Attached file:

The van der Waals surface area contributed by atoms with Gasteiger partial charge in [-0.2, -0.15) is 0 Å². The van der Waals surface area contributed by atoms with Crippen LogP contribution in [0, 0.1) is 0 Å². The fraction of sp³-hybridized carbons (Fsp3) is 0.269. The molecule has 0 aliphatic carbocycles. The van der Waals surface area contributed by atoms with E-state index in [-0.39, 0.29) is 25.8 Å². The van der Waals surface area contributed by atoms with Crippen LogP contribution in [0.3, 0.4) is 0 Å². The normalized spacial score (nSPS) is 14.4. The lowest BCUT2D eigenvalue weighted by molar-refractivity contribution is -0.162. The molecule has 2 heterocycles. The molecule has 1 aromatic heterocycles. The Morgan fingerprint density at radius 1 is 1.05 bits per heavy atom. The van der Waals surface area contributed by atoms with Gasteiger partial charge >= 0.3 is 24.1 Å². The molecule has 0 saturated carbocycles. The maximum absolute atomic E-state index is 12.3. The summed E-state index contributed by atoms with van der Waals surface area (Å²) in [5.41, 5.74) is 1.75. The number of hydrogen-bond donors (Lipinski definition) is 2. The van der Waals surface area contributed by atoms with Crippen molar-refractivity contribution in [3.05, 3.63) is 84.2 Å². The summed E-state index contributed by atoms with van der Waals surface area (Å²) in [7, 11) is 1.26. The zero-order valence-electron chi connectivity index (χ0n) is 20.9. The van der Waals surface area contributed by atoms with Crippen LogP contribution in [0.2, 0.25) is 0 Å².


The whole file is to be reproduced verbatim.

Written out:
The van der Waals surface area contributed by atoms with Gasteiger partial charge in [-0.2, -0.15) is 0 Å². The van der Waals surface area contributed by atoms with Crippen LogP contribution in [0, 0.1) is 0 Å². The fraction of sp³-hybridized carbons (Fsp3) is 0.269. The molecule has 0 aliphatic carbocycles. The van der Waals surface area contributed by atoms with E-state index in [-0.39, 0.29) is 25.8 Å². The van der Waals surface area contributed by atoms with Crippen LogP contribution in [0.3, 0.4) is 0 Å². The normalized spacial score (nSPS) is 14.4. The lowest BCUT2D eigenvalue weighted by molar-refractivity contribution is -0.162. The molecule has 2 heterocycles. The molecule has 1 aromatic heterocycles. The Morgan fingerprint density at radius 1 is 1.05 bits per heavy atom. The van der Waals surface area contributed by atoms with Gasteiger partial charge >= 0.3 is 24.1 Å². The molecule has 0 saturated carbocycles. The maximum absolute atomic E-state index is 12.3. The summed E-state index contributed by atoms with van der Waals surface area (Å²) in [5.41, 5.74) is 1.75. The number of hydrogen-bond donors (Lipinski definition) is 2. The van der Waals surface area contributed by atoms with Crippen molar-refractivity contribution in [3.05, 3.63) is 84.2 Å². The summed E-state index contributed by atoms with van der Waals surface area (Å²) in [7, 11) is 1.26. The zero-order valence-electron chi connectivity index (χ0n) is 20.9. The van der Waals surface area contributed by atoms with Crippen LogP contribution in [0.2, 0.25) is 0 Å².